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Large high-tech enterprises such as Microsoft, Intel, Philips, ASML and Siemens are developing new approaches for effective and efficient collaboration with higher education institutes. Recently, they have also been entering into long-term research partnerships with carefully selected universities across the globe. Dutch universities are following this trend and are successfully attracting global firms. Multiple Dutch universities are now home to joint laboratories or research centres.
The report Industry seeking university – The emergence of strategic public-private research partnerships published by the Rathenau Instituut shows how this new form of partnership offers strategic advantages for both the university and the firm. In addition, it also raises new questions about the public interests that are at stake, as all sorts of public and private interests converge in strategic partnerships. The study concludes that now is a good time to devise an integrated assessment framework that will allow stakeholders to weigh up and balance the various interests.
The report is based on a study of the literature, three case studies of partnerships in the Netherlands (Chemelot InSciTe, DELTA Lab and ARCNL) and interviews and workshops with experts and stakeholders.
Strategic research partnerships are more selective and exclusive, closer and longer lasting than other types of public-private cooperation in research. What typifies the strategic nature of such partnerships is the involvement of senior management at both the universities and the firm in the decision-making processes. The partners intend to build a relationship with each other, a necessity if they are to cooperate closely and trust each other enough to share knowledge, data, systems and facilities. The aim is to reduce or bridge the gap (geographical, cognitive, social, organisational) between university and industry in a variety of ways, for example through frequent personal contact between academic and industry researchers.
For universities, strategic partnerships are a way to conduct high-level research and to attract and retain talented researchers. The partnership may also make their research more relevant for industry and society. Moreover, such partnerships help to maintain the Netherlands’ appeal as a knowledge hub; they attract R&D investment in the knowledge economy by offering investors knowledge rather than tax benefits. For firms, often multinationals, partnerships enable quick and effective absorption of the latest scientific knowledge, so they have better access to public knowledge and researchers than other parties, such as SMEs.
Considerations and trade-offs
These new opportunities also give rise to new considerations and trade-offs. Strategic partnerships serve both public and private interests, so that the closely collaborating partners combine ‘border crossings’ with keeping each other at an appropriate arm’s length to avoid conflicts of interest. In fact, strategic partnerships call for a new way of working and a research culture in which both partners share responsibility for striking the right balance between academic and commercial interests.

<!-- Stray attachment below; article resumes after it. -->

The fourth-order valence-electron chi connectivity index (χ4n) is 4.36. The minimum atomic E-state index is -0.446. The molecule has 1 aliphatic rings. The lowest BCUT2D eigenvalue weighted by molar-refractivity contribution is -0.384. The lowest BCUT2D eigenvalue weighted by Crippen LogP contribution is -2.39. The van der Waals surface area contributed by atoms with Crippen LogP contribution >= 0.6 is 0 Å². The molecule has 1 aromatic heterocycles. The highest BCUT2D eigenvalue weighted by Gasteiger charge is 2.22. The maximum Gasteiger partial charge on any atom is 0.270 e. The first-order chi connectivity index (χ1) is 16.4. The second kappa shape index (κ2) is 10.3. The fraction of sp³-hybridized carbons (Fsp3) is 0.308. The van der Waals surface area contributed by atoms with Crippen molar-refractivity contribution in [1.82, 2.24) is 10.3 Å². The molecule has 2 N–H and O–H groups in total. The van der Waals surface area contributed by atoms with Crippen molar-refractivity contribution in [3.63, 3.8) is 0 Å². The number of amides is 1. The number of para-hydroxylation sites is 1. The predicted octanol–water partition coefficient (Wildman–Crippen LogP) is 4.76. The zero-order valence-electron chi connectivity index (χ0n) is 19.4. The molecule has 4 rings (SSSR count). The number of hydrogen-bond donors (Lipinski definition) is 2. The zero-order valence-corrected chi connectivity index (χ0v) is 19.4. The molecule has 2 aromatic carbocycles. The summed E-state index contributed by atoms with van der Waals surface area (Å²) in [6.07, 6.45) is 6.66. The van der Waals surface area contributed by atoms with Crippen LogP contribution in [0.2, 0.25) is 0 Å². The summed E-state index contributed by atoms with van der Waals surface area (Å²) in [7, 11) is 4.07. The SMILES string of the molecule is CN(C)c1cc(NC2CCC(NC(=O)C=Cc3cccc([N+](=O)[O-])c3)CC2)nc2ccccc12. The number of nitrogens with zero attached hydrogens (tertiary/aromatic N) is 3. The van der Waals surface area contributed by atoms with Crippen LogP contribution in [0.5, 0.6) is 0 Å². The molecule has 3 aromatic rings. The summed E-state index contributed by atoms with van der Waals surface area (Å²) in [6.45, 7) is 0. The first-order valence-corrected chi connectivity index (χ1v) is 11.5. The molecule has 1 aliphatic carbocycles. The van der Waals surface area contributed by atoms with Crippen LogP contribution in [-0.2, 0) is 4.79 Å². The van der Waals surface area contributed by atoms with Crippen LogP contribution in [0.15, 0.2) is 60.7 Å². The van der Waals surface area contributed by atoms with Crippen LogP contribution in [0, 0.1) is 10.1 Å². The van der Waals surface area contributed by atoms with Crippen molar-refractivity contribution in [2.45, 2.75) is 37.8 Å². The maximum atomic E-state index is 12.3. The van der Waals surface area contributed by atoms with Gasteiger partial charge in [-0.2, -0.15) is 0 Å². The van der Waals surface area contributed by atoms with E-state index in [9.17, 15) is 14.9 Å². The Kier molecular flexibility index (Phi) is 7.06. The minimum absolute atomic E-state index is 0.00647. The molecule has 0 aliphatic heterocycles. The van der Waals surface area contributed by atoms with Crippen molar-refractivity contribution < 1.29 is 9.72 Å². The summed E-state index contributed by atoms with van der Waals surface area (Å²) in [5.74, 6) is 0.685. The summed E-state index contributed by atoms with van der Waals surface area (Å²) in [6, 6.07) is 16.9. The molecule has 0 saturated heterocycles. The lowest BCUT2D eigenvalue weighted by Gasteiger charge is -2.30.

Towards an assessment framework
Strategic partnerships are still in the throes of development. Not only universities and firms are involved, also policymakers in different domains and tiers of government, like enterprise and innovation policy, science policy and regional and local development policy. Therefore, now is a good time to devise an integrated assessment framework that will help stakeholders to take an informed decision as to whether they want to enter into or support a strategic partnership, and on which conditions.
A sound assessment framework should in any event address the following issues:
- How does a strategic partnership impact the access to public knowledge and researchers of firms outside the partnership?
- How does a strategic partnership impact research agendas and the balance between the various academic, social and economic agendas that mobilise science?
- Knowledge generation and technological advances are crucial assets in the battle for economic and military power. Does a strategic partnership help to strengthen the regional / national / European economy or does it boost the economy of global competitors? Is it contributing to the outflow of knowledge and (top-class) researchers to other countries, or is it in fact bringing about an influx of knowledge and talent?
- How does a strategic partnership fit in with the university’s long-term perspective on the knowledge institution that it wants to be for stakeholders (and which ones)? How does it fit in with the government’s long-term outlook on the research and science system?
- How does a strategic partnership tie in with the regional development strategy? How does a strategic partnership impact the dynamism and vitality of regional ecosystems for R&D and innovation?
Tjong Tjin Tai, S.Y., J. van den Broek, T. Maas, T. Rep and J. Deuten (2018). Industry seeking university – The emergence of strategic public-private research partnerships. Den Haag: Rathenau Instituut
Author: Sue-Yen Tjong Tjin Tai, Rathenau Instituut
Image credit: Rikkers Infographics